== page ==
C76706340 VMI Class of 2019+3, AROTC Scholarship Winner

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  8. Snoopy

    Snoopy Member

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    If you are a Georgia resident, Hope and Zell Miller scholarships are merit based established to keep high achieving GA students in state. Don't think your son won't qualify for financial aid without researching. You can be a billionaire and still qualify for Hope and Zell Miller. You should at least try for Georgia Tech on a Zell Miller (tuition free) if you want to major in engineering.
     
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  9. C76706340

    C76706340 VMI Class of 2019+3, AROTC Scholarship Winner

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    Very insightful video here produced by the Army. Mentions every SMC (senior military college) and MJC (military junior colleges) as well as the distinct purpose of each type of institution.
     
  10. Dadof2

    Dadof2 Member

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    ^Don't worry about this at all. Lot's of kids of non-military families go to SA's or SMC's (ours included). You don't have to have prior experience to guide him - it's best if your DS owns this process anyway. Both of my kids applied for USNA and ROTC scholarships and neither my wife nor I could tell you much of anything about the process (other than what I've read on this site) since we had nothing to do with it. Just be a sounding board if he has questions or wants to talk through his options and generally be there as a parent.

    There are tons of great options with SA's, SMC's or civilian colleges with or without a ROTC scholarship. Being a junior he has some time, but should really start researching and visiting places that interest him. SA appointments and ROTC scholarships are extremely competitive, so he should have plans B, C, D... in place as well. If he is looking at merit scholarships (as you mentioned with Citadel) just be cautious if DS is also looking at ROTC since the merit scholarship will likely be pulled at some schools if he gets a ROTC scholarship. On the other hand, some schools will cover room and board if your DS has a ROTC scholarship to cover tuition and expenses, so look into that as well. These types of things vary by school.

    Tons for your DS to think about here, so best to start researching military branches and schools of interest, then start to focus in on schools that speak to him as a good fit. At least he has a major in mind (and engineering is a great one) so that could be a start as a guide for where to start the search. Also, he can apply to multiple SA's plus ROTC scholarships (but have to choose between NROTC and NROTC MO - can't apply to both) as well as multiple SMC's and civilian colleges to keep his options open and backup plans in place.
     
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  11. Old Navy BGO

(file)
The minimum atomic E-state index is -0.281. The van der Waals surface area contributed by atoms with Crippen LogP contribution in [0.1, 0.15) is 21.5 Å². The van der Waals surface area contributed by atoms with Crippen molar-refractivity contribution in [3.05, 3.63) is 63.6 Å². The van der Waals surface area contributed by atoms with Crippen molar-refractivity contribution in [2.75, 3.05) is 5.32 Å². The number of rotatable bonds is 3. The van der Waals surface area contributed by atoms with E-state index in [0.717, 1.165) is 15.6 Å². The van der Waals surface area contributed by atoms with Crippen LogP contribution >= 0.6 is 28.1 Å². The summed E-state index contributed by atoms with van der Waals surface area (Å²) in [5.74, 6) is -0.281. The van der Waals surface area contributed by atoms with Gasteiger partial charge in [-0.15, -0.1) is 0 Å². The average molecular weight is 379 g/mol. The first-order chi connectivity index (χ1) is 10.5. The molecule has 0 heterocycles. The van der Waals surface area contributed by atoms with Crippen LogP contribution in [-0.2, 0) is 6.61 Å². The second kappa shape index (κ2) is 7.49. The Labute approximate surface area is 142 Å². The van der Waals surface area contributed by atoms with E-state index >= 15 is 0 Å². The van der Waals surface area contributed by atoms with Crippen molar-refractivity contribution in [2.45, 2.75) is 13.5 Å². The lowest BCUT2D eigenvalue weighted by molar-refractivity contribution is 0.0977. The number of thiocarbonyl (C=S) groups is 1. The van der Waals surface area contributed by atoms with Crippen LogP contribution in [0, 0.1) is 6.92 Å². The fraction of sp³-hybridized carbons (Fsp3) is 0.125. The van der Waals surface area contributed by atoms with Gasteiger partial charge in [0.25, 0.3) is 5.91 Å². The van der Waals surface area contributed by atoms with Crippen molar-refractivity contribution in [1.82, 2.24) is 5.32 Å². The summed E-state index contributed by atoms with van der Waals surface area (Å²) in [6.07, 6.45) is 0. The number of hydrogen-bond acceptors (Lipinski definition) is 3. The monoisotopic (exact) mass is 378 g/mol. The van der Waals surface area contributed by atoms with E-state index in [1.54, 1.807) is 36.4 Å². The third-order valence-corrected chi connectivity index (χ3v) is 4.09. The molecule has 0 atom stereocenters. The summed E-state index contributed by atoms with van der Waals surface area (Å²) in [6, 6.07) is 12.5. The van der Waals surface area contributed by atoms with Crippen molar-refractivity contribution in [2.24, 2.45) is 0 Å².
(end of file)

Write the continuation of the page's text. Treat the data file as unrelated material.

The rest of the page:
Old Navy BGO 5-Year Member

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    Was going to guess Stonewall Jackson, but looked it up, and answer is General Marshall...(makes sense with the Nobel).
    Citadel and VMI are both great schools, with storied traditions. Both were high on the Plan B list almost 40 years ago, and VMI/ROTC would have been top choice if I hadn't gone to NAPS/USNA.
     
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  12. GoCubbies

    GoCubbies Member

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    It's pretty tough (but doable) to keep a 3.5 in engineering. The cadets who achieve a 3.5 GPA get to wear academic stars on their uniforms. You don't see many cadets wearing "ac stars", especially engineer majors. I don't have hard data on this, but it seemed most ac stars were on uniforms of liberal arts majors.
     
  13. Wishful

    Wishful "Land of the free, because of the brave..." 5-Year Member

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    Congrats to @Old Navy BGO! General George Catlett Marshall is correct.

    Stonewall taught math @ VMI & afterwards conducted a few successful operations later on in some dust-up from what I read.;)
    General Marshal was exceptional and that's an understatement. Apolitical, never voted, had the almost full support of Congress, spoke truth to power, (& I mean power...Gen. Pershing, FDR) one could run out of positive adjectives to describe him. If you have some time, look him up on Wiki or YouTube...impressive to say the least. Favorite story to paraphrase: Before WW I, his evaluator had to answer this question: Would you wish to continue to have this man continue as one of your your subordinates? His superior wrote: Do I want him to be subordinate to me? I should be subordinate to him! Every day that passes that this man isn't a General is a waste to the Army!
    [​IMG]